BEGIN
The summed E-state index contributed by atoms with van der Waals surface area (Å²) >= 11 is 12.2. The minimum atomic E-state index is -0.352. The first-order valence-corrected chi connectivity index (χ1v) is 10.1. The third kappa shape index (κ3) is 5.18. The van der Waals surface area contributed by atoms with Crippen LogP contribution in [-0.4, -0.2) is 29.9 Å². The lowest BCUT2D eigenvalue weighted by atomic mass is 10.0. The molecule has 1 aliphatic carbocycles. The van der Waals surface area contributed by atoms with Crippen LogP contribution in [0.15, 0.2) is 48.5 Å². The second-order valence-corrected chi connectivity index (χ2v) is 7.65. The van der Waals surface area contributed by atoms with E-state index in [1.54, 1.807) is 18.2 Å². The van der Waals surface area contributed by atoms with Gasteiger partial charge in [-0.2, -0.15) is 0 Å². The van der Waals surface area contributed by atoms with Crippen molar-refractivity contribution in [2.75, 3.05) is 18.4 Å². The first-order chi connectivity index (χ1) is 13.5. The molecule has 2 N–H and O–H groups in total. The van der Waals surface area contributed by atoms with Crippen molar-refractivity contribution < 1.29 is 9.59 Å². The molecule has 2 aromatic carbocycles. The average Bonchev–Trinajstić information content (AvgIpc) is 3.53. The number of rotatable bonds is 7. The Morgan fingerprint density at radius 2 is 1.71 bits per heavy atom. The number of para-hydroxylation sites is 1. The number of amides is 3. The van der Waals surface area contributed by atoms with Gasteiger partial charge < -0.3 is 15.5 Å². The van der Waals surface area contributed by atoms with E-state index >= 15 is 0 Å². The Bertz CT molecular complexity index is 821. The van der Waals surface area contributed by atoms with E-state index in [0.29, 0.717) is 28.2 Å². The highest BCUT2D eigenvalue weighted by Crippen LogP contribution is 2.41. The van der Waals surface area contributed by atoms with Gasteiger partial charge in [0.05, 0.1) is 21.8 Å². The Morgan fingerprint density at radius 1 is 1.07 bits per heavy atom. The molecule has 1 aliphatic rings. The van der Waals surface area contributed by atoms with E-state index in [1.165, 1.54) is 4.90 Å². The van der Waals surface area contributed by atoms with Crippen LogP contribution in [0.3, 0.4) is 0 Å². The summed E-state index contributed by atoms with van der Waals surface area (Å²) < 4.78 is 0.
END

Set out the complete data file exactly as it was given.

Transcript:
The summed E-state index contributed by atoms with van der Waals surface area (Å²) >= 11 is 12.2. The minimum atomic E-state index is -0.352. The first-order valence-corrected chi connectivity index (χ1v) is 10.1. The third kappa shape index (κ3) is 5.18. The van der Waals surface area contributed by atoms with Crippen LogP contribution in [-0.4, -0.2) is 29.9 Å². The lowest BCUT2D eigenvalue weighted by atomic mass is 10.0. The molecule has 1 aliphatic carbocycles. The van der Waals surface area contributed by atoms with Crippen LogP contribution in [0.15, 0.2) is 48.5 Å². The second-order valence-corrected chi connectivity index (χ2v) is 7.65. The van der Waals surface area contributed by atoms with E-state index in [1.54, 1.807) is 18.2 Å². The van der Waals surface area contributed by atoms with Gasteiger partial charge in [-0.2, -0.15) is 0 Å². The van der Waals surface area contributed by atoms with Crippen molar-refractivity contribution in [2.75, 3.05) is 18.4 Å². The first-order chi connectivity index (χ1) is 13.5. The molecule has 2 N–H and O–H groups in total. The van der Waals surface area contributed by atoms with Crippen molar-refractivity contribution < 1.29 is 9.59 Å². The molecule has 2 aromatic carbocycles. The average Bonchev–Trinajstić information content (AvgIpc) is 3.53. The number of rotatable bonds is 7. The Morgan fingerprint density at radius 2 is 1.71 bits per heavy atom. The number of para-hydroxylation sites is 1. The number of amides is 3. The van der Waals surface area contributed by atoms with Gasteiger partial charge < -0.3 is 15.5 Å². The van der Waals surface area contributed by atoms with E-state index >= 15 is 0 Å². The Bertz CT molecular complexity index is 821. The van der Waals surface area contributed by atoms with E-state index in [0.29, 0.717) is 28.2 Å². The highest BCUT2D eigenvalue weighted by Crippen LogP contribution is 2.41. The van der Waals surface area contributed by atoms with Gasteiger partial charge in [0.05, 0.1) is 21.8 Å². The Morgan fingerprint density at radius 1 is 1.07 bits per heavy atom. The molecule has 1 aliphatic rings. The van der Waals surface area contributed by atoms with E-state index in [1.165, 1.54) is 4.90 Å². The van der Waals surface area contributed by atoms with Crippen LogP contribution in [0.3, 0.4) is 0 Å². The summed E-state index contributed by atoms with van der Waals surface area (Å²) < 4.78 is 0.